We try and sort of humanize our workplace and have people share their stories so that other people feel that everything doesn’t have to be perfect all the time.
We also encourage men to tell the same stories and to feel that they can also do those things. It is important to have an environment where people can talk about their home life, and that counts for men and women and we are certainly trying to work towards an environment of gender parity. Our intention with all of this change is not just about women but it’s for both genders to progress in both their professional and personal lives.
What do you envision for the future of parental leave in Africa?
Caroline: We really hope that it does encourage other organizations to think about that provision.
This policy is generally trying to create a discussion on how men and women work together and gender stereotypes and what does a progressive business look like… so hopefully it’ll create more of debate beyond should we be spending money on parental leave.
Historically, the approach that we took here in Diageo is we had benchmarked other companies and markets in Africa and Diageo’s aim was to be better than the market, but we decided to take a break from the past and said forget the market because the market wasn’t going to get us anywhere, let’s focus on what do we think is right, let’s do that and everybody else can follow.
Clemmie: The onus is really on us now because when we announced it, the focus was on making sure everybody internally really understood because this is primarily for our employees and it’s important that they feel good about it and about the fact that they work for a company that is thinking about this and about them.
Now the onus on us is to make sure that people like Jane Karuku (our MD in Kenya’s EABL); when they’re out attending major events, that they are referencing the kind of progressive stance that we as Diageo want to take.
It’s not about a policy and a cost, it’s about a culture that is making your employees happy and to want to do great work because they have the flexibility and the support that they need, so the return on investment is exponentially better.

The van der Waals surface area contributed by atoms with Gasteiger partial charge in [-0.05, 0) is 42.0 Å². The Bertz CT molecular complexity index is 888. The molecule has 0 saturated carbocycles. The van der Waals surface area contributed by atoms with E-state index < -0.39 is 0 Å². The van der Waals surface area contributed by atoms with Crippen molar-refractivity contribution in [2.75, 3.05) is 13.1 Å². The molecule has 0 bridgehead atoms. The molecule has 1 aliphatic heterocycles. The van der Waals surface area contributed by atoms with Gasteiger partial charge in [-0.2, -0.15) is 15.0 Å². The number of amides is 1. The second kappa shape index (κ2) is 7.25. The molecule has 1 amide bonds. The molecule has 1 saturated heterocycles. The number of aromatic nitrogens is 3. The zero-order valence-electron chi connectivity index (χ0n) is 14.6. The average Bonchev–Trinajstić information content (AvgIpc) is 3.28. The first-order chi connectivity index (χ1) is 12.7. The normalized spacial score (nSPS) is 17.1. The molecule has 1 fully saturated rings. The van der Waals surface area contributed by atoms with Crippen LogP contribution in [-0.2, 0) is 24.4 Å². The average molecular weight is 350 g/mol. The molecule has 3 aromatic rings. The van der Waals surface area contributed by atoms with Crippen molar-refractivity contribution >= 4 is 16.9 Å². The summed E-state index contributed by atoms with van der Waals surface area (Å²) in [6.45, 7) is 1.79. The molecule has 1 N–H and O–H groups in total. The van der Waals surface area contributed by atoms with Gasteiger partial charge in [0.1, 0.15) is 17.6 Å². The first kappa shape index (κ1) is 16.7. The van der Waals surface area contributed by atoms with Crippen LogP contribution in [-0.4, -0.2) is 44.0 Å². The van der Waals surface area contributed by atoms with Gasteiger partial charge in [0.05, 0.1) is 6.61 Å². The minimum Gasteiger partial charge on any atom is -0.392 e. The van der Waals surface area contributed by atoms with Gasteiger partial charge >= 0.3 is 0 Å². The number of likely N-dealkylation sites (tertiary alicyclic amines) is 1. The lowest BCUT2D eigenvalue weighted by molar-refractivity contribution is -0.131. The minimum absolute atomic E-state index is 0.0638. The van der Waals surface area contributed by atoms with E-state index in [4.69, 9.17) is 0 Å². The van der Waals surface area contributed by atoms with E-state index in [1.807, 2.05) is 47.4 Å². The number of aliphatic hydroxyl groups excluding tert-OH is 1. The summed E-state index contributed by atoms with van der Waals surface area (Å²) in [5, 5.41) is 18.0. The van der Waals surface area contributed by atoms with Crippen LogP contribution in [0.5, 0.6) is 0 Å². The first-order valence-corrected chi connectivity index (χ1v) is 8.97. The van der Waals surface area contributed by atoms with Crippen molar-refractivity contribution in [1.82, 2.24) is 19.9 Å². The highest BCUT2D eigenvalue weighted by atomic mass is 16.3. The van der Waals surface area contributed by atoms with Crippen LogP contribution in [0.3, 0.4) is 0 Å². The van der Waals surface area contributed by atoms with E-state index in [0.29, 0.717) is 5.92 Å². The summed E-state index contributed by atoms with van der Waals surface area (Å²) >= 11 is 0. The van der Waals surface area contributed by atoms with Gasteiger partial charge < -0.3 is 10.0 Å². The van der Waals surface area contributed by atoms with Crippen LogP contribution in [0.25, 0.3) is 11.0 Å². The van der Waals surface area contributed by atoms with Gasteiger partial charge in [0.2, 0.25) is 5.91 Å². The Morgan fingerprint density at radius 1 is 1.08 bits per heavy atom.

There is a bit of work to be done in making bigger awareness of this change and this initiative around Africa, and hopefully it does get more people thinking and gets African businesses to fully understand that it’s not just a large international company that can afford this but they can as well and they can see what the benefit is from an employee engagement and activity perspective.
This month of July, we’re telling stories about boss ladies breaking boundaries, and how you also can hit your #BossLadyGoals. Got a boss lady story to share with us? Click here.
How did you become an independent curator of arts festivals?
I have always been a huge fan of festivals they were my get away from everything that one place that I felt included and happened to forget the things happening home and in my life at that time.
After having worked for two galleries in Kampala (Afriart and fas fas gallery) I became an independent curator in 2012. I wanted to experience art in a space where audiences and makers get to meet.
Therefore I started curating ‘’EKYOTO UGANDA ‘’ during the Bayimba International Arts festival. Ekyoto was a bonfire project that I curated to bring together people through games like ‘’Dulu’’ – which today would come close to being a pool table.
Integrating the social aspects with Ugandan traditional ways of entertainment turned out to be a big success.
From there, I started to think and focus on how to create arts and cultural events that are inclusive and show a variety of art forms.
What skills do non-artists need to make it in the arts sector?